• 1) basic ACPI hotplug capability for resources (e.g., PCI, CPU, and Memory devices);
    • 2) some OS-specific Online Soft Partitioning Configuration tool that enables administrators to configure fPars. This tool is fPars-aware and knows about the EFI fpcfg variables and the ACPI extensions implemented for certain embodiments of fPars (for supporting dynamic migration of resources); and
    • 3) optionally, OS kernel schedulers may be modified to dynamically load-balance CPUs among sibling fPars without need for an (or in addition to) an application-level tool to do so.

In view of the above, certain embodiments described herein enable soft partitioning of IPF-based systems, wherein such soft partitioning technique is compatible with standard IPF firmware interfaces such that any standard IPF OSs may be implemented in each soft partition without (or with minimal) modification to the OS (i.e., the IPF OS can make its normal IPF firmware calls for accessing the hardware resources assigned thereto). This enables the resources of a single computer or a single hard partition to be isolated between a plurality of soft partitions. Thus, the advantages of soft partitioning may be recognized for an IPF-based system (and for any one or more well-behaved IPF OSs desired to be used) without requiring modification of the OS (or minimizing the modification to the OS). Example implementations of certain embodiments of the fPars partitioning technique are described further below.

FIG. 3 shows an operational flow diagram of certain embodiments of a soft partitioning technique, such as that of FIG. 2, as described further herein. In operational block 301, a plurality of soft partitions are defined on a system, and an OS runs on each soft partition. Defining a soft partition may be achieved by assigning certain system resources to such soft partition, as with the fpcfg configuration database described further herein. Of course, a user interface may be provided in certain implementations to enable a user to define the fPartitions desired (e.g., by interacting with the fpcfg configuration database). In operational block 302, a separate firmware instance is instantiated for each soft partition, wherein each firmware instance provides a pre-defined (standard) firmware interface (e.g., standard IPF firmware interface) for the OS of its respective soft partition. For instance, firmware instances 205, 208, 211, and 214 are instantiated for four separate soft partitions in the above example of FIG. 2. In certain implementations, as described further herein, the pre-defined firmware interfaces provided by the firmware instances may be utilized to dynamically migrate resources from one soft partition to another soft partition, as desired.

An example implementation of a preferred embodiment is described further below in conjunction with FIGS. 4-5. FIG. 4 shows an abstract model of a typical IPF-based system 400, which comprises hardware platform 401, processor(s) 402, OS 403, and system firmware 407. In this example implementation, system firmware 407 comprises a Processor Abstraction Layer (PAL) 404, System Abstraction Layer (SAL) 405, and Extended Firmware Interface (EFI) 406.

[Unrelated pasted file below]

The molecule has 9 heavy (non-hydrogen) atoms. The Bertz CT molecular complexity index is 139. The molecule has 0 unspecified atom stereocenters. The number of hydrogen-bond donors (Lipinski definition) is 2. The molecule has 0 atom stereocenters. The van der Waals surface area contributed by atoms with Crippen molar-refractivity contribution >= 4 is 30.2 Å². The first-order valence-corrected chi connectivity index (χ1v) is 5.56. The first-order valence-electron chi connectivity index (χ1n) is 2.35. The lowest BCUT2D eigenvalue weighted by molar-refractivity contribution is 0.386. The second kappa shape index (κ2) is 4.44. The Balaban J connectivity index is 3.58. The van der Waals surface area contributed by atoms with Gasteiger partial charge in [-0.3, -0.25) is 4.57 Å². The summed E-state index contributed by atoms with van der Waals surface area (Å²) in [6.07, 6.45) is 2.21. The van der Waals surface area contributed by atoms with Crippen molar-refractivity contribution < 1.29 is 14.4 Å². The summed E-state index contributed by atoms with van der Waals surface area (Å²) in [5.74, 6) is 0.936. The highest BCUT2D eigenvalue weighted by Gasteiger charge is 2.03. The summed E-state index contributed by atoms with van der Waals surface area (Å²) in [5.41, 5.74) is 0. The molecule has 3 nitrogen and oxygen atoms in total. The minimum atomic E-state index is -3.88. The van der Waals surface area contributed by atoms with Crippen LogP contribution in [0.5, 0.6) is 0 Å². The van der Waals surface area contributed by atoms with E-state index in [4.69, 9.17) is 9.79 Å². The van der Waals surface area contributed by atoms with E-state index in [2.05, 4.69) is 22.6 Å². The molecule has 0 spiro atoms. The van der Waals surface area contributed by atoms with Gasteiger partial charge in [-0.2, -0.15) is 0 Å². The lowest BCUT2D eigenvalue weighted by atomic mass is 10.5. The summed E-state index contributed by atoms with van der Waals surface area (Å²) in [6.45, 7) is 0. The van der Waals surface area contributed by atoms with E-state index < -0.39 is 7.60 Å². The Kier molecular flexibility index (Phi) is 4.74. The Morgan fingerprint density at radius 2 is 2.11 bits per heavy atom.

Various processor architectures are known in the art, such as the PA-RISC family of processors developed by Hewlett-Packard Company (“HP”), Intel Corporation's (“Intel”) architecture (“IA”) processors (e.g., the well-known IA-32 and IA-64 processors), and the like. As is well-known, IA-64 is a 64-bit processor architecture co-developed by HP and Intel, which is based on Explicitly Parallel Instruction Computing (EPIC).

The example system 400 shown in FIG. 4 follows the well-known IA-64 architecture, such as is implemented for the well-known ITANIUM processor family. While embodiments may be implemented within any other IPF architectures (and therefore are not limited solely to the IA-64 architecture shown in FIG. 4), a preferred embodiment is described hereafter as being implemented for use within the IA-64 system architecture of FIG. 4. The IA-64 processor architecture definition specifies requirements for firmware architectural elements of systems utilizing IA-64 processors. The quintessential model of this architecture is given in the Intel IA-64 Architecture Software Developer's Manual, Volume 2: IA-64 System Architecture, in section 11.1 Firmware Model. It describes that the IA-64 firmware comprises three major components: PAL 404, SAL 405, and EFI 406, which together provide the processor and system initialization for an OS boot. The three components 404, 405, and 406 may not represent all of the required system firmware functionality for certain IA-64 computer systems, but further firmware may also be included.

Hardware platform 401 represents the collection of all of the hardware components of system 400 (e.g., of a hard partition), other than the system's processors 402. The arrows shown in the abstract model of FIG. 4 between these various components indicate the types of permitted interactions for the behavior of system 400. When system 400 is first powered on, there are some sanity checks (e.g., power on self-test) that are performed by microprocessors included in platform 401, which are not the main system processors 402 that run applications. After those checks have passed, then power and clocks are provided to processor 402. Processor 402 begins executing code out of the system's ROM (not specifically shown in FIG. 4). The code that executes is the PAL 404, which gets control of system 400. PAL 404 executes to acquire all of the processors 402 such that the processors begin executing concurrently through the same firmware.